The industry bodies claim this would achieve Ofcom's declared aim of reducing the impact of such advertising to children under the age of ten by 50 per cent without confining it all to late evening. Moreover, they believe it would allow for a "painless" migration of snack food advertisers into non-broadcast media. "We knew we'd have to give ground over content and volume," an industry source admits. "It may not be the best solution, but it's the least worst."

As Ofcom policy teams begin sifting the submissions in advance of a statement setting out the new rules to be published next summer, industry watchers wait to see if the regulator's nerve will hold.

This will not be easy. Tessa Jowell, the culture secretary, has emphasised the need for any new rules to balance health benefits with the economic impact. But industry leaders are furious with the stance being taken by the Food Standards Agency. They cite Tesco's decision to snub the FSA's plan for "traffic light" labelling of processed foods as evidence of policy-making on the hoof, with no science to underpin it.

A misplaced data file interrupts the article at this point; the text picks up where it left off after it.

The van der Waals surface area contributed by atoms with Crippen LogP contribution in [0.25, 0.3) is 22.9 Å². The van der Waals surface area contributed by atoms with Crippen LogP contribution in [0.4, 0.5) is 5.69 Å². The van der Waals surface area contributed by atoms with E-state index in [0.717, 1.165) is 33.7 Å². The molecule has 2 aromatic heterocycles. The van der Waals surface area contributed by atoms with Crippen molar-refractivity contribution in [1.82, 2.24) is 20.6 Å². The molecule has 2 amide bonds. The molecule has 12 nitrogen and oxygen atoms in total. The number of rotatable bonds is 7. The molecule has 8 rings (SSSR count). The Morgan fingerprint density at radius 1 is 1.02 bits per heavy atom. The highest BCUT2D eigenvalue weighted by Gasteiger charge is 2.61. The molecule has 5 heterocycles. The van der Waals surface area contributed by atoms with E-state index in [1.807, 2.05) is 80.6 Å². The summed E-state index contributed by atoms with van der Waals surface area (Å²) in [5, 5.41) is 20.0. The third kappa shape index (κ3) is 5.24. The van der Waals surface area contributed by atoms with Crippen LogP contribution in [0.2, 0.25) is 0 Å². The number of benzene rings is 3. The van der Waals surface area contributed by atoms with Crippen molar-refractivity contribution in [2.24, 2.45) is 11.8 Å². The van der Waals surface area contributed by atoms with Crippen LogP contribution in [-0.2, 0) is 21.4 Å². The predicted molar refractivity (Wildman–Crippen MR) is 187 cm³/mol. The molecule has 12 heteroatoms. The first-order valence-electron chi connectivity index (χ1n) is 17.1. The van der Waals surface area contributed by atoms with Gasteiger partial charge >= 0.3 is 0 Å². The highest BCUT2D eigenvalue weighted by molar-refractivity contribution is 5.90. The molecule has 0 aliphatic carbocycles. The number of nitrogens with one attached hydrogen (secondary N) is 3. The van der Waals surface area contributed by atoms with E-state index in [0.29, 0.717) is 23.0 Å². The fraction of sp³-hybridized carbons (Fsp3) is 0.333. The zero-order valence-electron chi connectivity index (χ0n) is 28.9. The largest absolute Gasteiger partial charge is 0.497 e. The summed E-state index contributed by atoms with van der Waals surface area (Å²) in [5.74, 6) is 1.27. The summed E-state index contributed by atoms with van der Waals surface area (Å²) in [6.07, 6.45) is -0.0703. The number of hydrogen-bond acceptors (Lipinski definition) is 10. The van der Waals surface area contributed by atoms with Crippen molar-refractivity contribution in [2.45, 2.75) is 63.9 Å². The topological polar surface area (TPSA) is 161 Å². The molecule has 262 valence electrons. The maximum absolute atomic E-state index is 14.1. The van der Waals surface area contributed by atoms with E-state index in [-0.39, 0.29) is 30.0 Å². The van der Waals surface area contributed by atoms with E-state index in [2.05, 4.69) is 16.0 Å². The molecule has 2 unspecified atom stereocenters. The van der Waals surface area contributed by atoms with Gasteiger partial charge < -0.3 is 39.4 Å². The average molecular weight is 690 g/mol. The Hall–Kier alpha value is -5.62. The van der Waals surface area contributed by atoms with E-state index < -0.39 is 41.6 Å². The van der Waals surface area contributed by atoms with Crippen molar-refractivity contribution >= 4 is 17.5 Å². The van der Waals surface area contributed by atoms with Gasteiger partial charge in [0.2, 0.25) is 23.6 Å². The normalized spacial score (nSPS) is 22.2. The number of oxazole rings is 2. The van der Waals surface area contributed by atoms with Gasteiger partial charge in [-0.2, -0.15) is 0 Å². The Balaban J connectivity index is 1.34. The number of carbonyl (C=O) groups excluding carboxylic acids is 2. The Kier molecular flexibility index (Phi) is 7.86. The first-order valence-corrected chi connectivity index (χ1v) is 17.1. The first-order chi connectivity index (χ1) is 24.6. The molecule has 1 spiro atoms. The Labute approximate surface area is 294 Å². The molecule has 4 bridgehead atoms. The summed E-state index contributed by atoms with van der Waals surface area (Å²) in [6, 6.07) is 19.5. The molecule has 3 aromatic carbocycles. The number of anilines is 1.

And they are enraged that the FSA should be calling for a ban on food and drink ads before 9pm. "It's outrageous that a government body should behave in this way," one complains. "The FSA has no competence in broadcasting and what it proposes is in direct conflict with government policy."

The fear is that Ofcom will be bounced into imposing Draconian measures by ministers looking for a quick fix. Advertising, the FSA's critics argue, is being made a scapegoat to placate public demands, when the real problem is the amount of time children spend piling on the pounds in front of TV and computer screens.